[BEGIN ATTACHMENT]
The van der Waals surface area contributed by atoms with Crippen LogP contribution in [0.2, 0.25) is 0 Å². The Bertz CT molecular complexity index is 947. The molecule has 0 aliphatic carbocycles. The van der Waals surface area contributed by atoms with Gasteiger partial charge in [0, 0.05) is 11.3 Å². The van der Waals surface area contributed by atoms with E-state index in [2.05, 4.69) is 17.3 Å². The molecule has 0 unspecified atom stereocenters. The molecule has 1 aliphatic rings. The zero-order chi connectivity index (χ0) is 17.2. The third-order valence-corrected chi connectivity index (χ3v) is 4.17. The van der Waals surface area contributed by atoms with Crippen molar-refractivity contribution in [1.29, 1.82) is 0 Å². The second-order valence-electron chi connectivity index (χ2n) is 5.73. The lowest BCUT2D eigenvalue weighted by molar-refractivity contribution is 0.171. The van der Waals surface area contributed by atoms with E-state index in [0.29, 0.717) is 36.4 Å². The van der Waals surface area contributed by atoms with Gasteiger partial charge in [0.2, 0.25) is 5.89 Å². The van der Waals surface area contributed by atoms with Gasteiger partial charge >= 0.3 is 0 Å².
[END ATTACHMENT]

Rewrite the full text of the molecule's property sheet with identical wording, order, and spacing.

The van der Waals surface area contributed by atoms with Crippen LogP contribution in [0.2, 0.25) is 0 Å². The Bertz CT molecular complexity index is 947. The molecule has 0 aliphatic carbocycles. The van der Waals surface area contributed by atoms with Gasteiger partial charge in [0, 0.05) is 11.3 Å². The van der Waals surface area contributed by atoms with E-state index in [2.05, 4.69) is 17.3 Å². The molecule has 0 unspecified atom stereocenters. The molecule has 1 aliphatic rings. The zero-order chi connectivity index (χ0) is 17.2. The third-order valence-corrected chi connectivity index (χ3v) is 4.17. The van der Waals surface area contributed by atoms with Crippen molar-refractivity contribution in [1.29, 1.82) is 0 Å². The second-order valence-electron chi connectivity index (χ2n) is 5.73. The lowest BCUT2D eigenvalue weighted by molar-refractivity contribution is 0.171. The van der Waals surface area contributed by atoms with E-state index in [0.29, 0.717) is 36.4 Å². The van der Waals surface area contributed by atoms with Gasteiger partial charge in [0.2, 0.25) is 5.89 Å². The van der Waals surface area contributed by atoms with Gasteiger partial charge >= 0.3 is 0 Å².